Rich countries must end obsession with private climate finance
Rich countries’ obsession with private finance means millions of poor and vulnerable people could be left to face increasingly extreme and erratic climate alone warned Oxfam today as ministers from around the globe meet in Warsaw to discuss how they deliver on their climate finance commitments.
Rich countries promised to deliver $100 billion a year by 2020 to help poor countries reduce their emissions and adapt to a changing climate. However two US-hosted Ministerial Meetings and pre-COP finance discussions during 2013 have focused almost exclusively on the role of private finance in meeting this target.
The invitation for Ministers to attend today’s meeting also highlighted the need for participants to come prepared to present ideas on how to mobilize funds from the private sector.
Winnie Byanyima, Executive Director of Oxfam International said:
“Private finance is not a panacea. It has a role to play, particularly on projects aimed at reducing emissions, but it will not reach the most vulnerable people in the poorest countries who need help to survive in the face of increasingly extreme and erratic weather.”
“Rich country governments must stop using the private sector to side step their own climate finance promises and seize this opportunity to sort out the public funding mess. Murky accounting and a lack of transparency mean the world’s poorest countries have no idea what money will be available and when. The uncertainty makes it impossible for them to take action to protect their populations.
“Rich countries must make it clear what new money they are putting on the table now and how they will deliver the $100 billion a year they promised by 2020. Kicking this issue down the road again could spell disaster for poor communities who need help to adapt to a changing climate and lead to a breakdown in trust that will bury hopes for agreement on a global climate deal in 2015.”
“Tough economic times should not be an excuse for government inaction. A significant chunk of the money needed could be raised through innovative sources such as the forthcoming financial transactions tax in Europe, or fair charges on emissions from international transport.”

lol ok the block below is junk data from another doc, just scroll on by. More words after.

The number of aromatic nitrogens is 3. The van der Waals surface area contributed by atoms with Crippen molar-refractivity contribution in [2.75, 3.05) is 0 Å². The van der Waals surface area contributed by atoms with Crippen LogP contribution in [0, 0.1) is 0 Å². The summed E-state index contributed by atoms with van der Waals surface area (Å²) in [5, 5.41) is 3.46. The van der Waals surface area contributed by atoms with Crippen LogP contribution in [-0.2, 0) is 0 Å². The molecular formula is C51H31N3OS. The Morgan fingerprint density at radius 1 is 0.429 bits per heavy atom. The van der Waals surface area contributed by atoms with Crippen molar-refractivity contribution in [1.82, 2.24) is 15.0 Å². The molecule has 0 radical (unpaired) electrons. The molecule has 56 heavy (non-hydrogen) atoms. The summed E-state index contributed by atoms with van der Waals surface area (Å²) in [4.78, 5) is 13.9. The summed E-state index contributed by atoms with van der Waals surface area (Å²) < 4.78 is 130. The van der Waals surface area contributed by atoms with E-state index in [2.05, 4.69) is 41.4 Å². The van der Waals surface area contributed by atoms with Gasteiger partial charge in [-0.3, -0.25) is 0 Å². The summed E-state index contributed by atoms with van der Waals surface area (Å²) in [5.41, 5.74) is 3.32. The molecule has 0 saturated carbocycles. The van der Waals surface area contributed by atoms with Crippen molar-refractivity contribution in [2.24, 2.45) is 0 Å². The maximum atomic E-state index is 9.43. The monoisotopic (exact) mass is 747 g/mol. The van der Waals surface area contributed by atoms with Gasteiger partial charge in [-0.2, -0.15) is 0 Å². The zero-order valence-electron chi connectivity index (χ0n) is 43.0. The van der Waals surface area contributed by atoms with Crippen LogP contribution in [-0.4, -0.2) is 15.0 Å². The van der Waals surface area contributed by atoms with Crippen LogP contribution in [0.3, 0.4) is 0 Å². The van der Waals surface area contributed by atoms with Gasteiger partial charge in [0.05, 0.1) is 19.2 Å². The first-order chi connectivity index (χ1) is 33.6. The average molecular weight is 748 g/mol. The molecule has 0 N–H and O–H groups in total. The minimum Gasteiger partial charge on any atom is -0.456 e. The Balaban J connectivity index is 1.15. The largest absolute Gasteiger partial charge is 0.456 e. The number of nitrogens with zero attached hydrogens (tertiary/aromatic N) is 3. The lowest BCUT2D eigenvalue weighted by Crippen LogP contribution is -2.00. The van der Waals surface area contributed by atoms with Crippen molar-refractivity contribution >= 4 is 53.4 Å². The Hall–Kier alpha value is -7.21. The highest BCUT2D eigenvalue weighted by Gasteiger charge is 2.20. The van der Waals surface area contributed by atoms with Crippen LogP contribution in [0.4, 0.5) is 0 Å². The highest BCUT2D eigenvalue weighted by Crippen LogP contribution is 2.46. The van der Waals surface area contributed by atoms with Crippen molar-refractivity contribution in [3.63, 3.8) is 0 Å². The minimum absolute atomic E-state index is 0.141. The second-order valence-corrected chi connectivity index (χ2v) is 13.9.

Notes to editors
Oxfam’s Briefing ‘Adaptation and the $100 billion commitment’ outlines why private finance cannot be a substitute for public finance.
The report shows that:
- Private finance will not meet the adaptation needs of the poorest and most marginalized people. Globally, an estimated 500 million small farms support around two billion people. Of these, an estimated 90 – 98 per cent produce food for their own consumption or for the consumption of their local community – not for formal markets which attract private sector investment. This means there is little incentive for the private sector to invest in adaptation measures to support the poorest and most marginalized farmers such as the introduction of water conserving farming practices.
- Private finance favors mitigation over adaptation. The private sector is estimated to have contributed almost 62 per cent of global climate finance flows in 2010-11 ($224billion) but all of this money was for emissions reductions.
- Private finance favors richer developing countries over less developed countries. The world’s least developed countries received only 1.9 per cent of global foreign direct investment flows in 2012 and little of this money is focused in areas which are adaptation priorities. For example in 2011 Bangladesh attracted US$1.1 billion of foreign private investment but only US$5.6 million, or 0.5 per cent went to agriculture, a priority area for adaptation.
Oxfam’s Briefing ‘After Fast Start: Climate Finance in 2013 and beyond’ reveals that rich countries claim to have committed $16.3 billion of climate finance in 2013; however their net budget allocations might be closer to $7.6 billion as much of this money could come in the form of loans that will need to be repaid. Most individual countries’ contributions have either plateaued (e.g. the Netherlands) or decreased (e.g. Sweden). This figure is well below even the lowest estimate of what it is going to cost developing countries to adapt to climate change, which ranges from $27 billion to well over $100 billion. By comparison, developed countries spent $55-90 billion a year during 2005–2011 on fossil fuel subsidies.
Winnie Byanyima, Executive Director of Oxfam International is attending the Finance Ministerial as a representative for the Climate Action Network coalition and is available for interviews and briefings.
To arrange interviews or for more information please contact Anna Ratcliff: